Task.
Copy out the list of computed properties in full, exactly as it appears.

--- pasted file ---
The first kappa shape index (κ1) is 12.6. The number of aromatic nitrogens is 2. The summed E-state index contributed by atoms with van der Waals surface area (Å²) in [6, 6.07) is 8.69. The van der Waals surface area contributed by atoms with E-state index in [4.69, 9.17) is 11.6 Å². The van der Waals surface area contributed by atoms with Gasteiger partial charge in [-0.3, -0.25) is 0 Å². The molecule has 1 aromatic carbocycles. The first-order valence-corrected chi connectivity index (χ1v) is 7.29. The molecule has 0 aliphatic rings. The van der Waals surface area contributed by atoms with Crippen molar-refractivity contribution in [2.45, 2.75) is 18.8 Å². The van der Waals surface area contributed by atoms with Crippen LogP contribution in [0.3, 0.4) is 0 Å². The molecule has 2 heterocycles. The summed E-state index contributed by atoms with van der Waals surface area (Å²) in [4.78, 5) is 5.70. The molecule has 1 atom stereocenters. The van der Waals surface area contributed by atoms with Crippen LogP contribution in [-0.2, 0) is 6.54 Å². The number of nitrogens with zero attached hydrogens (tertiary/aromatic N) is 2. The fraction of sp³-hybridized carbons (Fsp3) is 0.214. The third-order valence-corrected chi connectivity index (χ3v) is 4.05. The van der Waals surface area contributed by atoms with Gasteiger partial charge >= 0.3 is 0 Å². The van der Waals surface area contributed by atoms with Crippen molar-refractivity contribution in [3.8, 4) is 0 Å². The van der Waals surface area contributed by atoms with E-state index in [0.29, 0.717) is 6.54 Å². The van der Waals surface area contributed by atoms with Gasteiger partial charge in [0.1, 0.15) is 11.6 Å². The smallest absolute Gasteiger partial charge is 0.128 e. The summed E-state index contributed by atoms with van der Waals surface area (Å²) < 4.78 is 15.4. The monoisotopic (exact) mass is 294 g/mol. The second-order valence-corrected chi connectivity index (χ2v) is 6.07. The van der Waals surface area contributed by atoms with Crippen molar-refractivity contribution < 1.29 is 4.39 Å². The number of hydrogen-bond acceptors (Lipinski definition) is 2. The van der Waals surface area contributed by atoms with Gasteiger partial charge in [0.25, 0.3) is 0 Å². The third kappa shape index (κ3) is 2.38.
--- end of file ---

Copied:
The first kappa shape index (κ1) is 12.6. The number of aromatic nitrogens is 2. The summed E-state index contributed by atoms with van der Waals surface area (Å²) in [6, 6.07) is 8.69. The van der Waals surface area contributed by atoms with E-state index in [4.69, 9.17) is 11.6 Å². The van der Waals surface area contributed by atoms with Gasteiger partial charge in [-0.3, -0.25) is 0 Å². The molecule has 1 aromatic carbocycles. The first-order valence-corrected chi connectivity index (χ1v) is 7.29. The molecule has 0 aliphatic rings. The van der Waals surface area contributed by atoms with Crippen molar-refractivity contribution in [2.45, 2.75) is 18.8 Å². The van der Waals surface area contributed by atoms with Crippen LogP contribution in [0.3, 0.4) is 0 Å². The molecule has 2 heterocycles. The summed E-state index contributed by atoms with van der Waals surface area (Å²) in [4.78, 5) is 5.70. The molecule has 1 atom stereocenters. The van der Waals surface area contributed by atoms with Crippen LogP contribution in [-0.2, 0) is 6.54 Å². The number of nitrogens with zero attached hydrogens (tertiary/aromatic N) is 2. The fraction of sp³-hybridized carbons (Fsp3) is 0.214. The third-order valence-corrected chi connectivity index (χ3v) is 4.05. The van der Waals surface area contributed by atoms with Gasteiger partial charge >= 0.3 is 0 Å². The van der Waals surface area contributed by atoms with Crippen molar-refractivity contribution in [3.8, 4) is 0 Å². The van der Waals surface area contributed by atoms with E-state index in [0.29, 0.717) is 6.54 Å². The van der Waals surface area contributed by atoms with Gasteiger partial charge in [0.1, 0.15) is 11.6 Å². The smallest absolute Gasteiger partial charge is 0.128 e. The summed E-state index contributed by atoms with van der Waals surface area (Å²) < 4.78 is 15.4. The monoisotopic (exact) mass is 294 g/mol. The second-order valence-corrected chi connectivity index (χ2v) is 6.07. The van der Waals surface area contributed by atoms with Crippen molar-refractivity contribution < 1.29 is 4.39 Å². The number of hydrogen-bond acceptors (Lipinski definition) is 2. The van der Waals surface area contributed by atoms with Gasteiger partial charge in [0.25, 0.3) is 0 Å². The third kappa shape index (κ3) is 2.38.